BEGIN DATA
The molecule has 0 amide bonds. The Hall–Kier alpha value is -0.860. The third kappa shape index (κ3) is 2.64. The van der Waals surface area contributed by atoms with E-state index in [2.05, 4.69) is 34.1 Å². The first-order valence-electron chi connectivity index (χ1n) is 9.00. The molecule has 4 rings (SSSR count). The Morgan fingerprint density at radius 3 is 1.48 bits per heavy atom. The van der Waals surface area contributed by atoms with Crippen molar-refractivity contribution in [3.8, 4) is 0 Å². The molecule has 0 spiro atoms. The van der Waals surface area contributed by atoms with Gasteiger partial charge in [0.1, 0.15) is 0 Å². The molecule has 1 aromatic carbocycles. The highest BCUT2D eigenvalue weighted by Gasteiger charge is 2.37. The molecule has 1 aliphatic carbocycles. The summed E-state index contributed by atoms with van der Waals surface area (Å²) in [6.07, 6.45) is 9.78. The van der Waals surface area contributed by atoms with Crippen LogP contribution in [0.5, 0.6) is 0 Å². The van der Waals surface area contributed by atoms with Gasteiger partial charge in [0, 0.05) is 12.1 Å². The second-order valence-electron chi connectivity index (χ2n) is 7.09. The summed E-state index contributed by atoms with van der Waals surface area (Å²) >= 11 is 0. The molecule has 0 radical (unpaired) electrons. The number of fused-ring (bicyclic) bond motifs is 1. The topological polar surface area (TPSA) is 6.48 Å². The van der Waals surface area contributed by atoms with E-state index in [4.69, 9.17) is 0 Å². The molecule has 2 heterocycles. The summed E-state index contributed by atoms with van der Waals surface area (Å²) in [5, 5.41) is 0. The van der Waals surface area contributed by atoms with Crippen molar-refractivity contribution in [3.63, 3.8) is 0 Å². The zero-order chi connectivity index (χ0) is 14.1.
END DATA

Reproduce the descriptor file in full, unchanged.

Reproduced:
The molecule has 0 amide bonds. The Hall–Kier alpha value is -0.860. The third kappa shape index (κ3) is 2.64. The van der Waals surface area contributed by atoms with E-state index in [2.05, 4.69) is 34.1 Å². The first-order valence-electron chi connectivity index (χ1n) is 9.00. The molecule has 4 rings (SSSR count). The Morgan fingerprint density at radius 3 is 1.48 bits per heavy atom. The van der Waals surface area contributed by atoms with Crippen molar-refractivity contribution in [3.8, 4) is 0 Å². The molecule has 0 spiro atoms. The van der Waals surface area contributed by atoms with Gasteiger partial charge in [0.1, 0.15) is 0 Å². The molecule has 1 aromatic carbocycles. The highest BCUT2D eigenvalue weighted by Gasteiger charge is 2.37. The molecule has 1 aliphatic carbocycles. The summed E-state index contributed by atoms with van der Waals surface area (Å²) in [6.07, 6.45) is 9.78. The van der Waals surface area contributed by atoms with Crippen LogP contribution in [0.5, 0.6) is 0 Å². The van der Waals surface area contributed by atoms with Gasteiger partial charge in [0, 0.05) is 12.1 Å². The second-order valence-electron chi connectivity index (χ2n) is 7.09. The summed E-state index contributed by atoms with van der Waals surface area (Å²) >= 11 is 0. The molecule has 0 radical (unpaired) electrons. The number of fused-ring (bicyclic) bond motifs is 1. The topological polar surface area (TPSA) is 6.48 Å². The van der Waals surface area contributed by atoms with E-state index in [4.69, 9.17) is 0 Å². The molecule has 2 heterocycles. The summed E-state index contributed by atoms with van der Waals surface area (Å²) in [5, 5.41) is 0. The van der Waals surface area contributed by atoms with Crippen molar-refractivity contribution in [3.63, 3.8) is 0 Å². The zero-order chi connectivity index (χ0) is 14.1.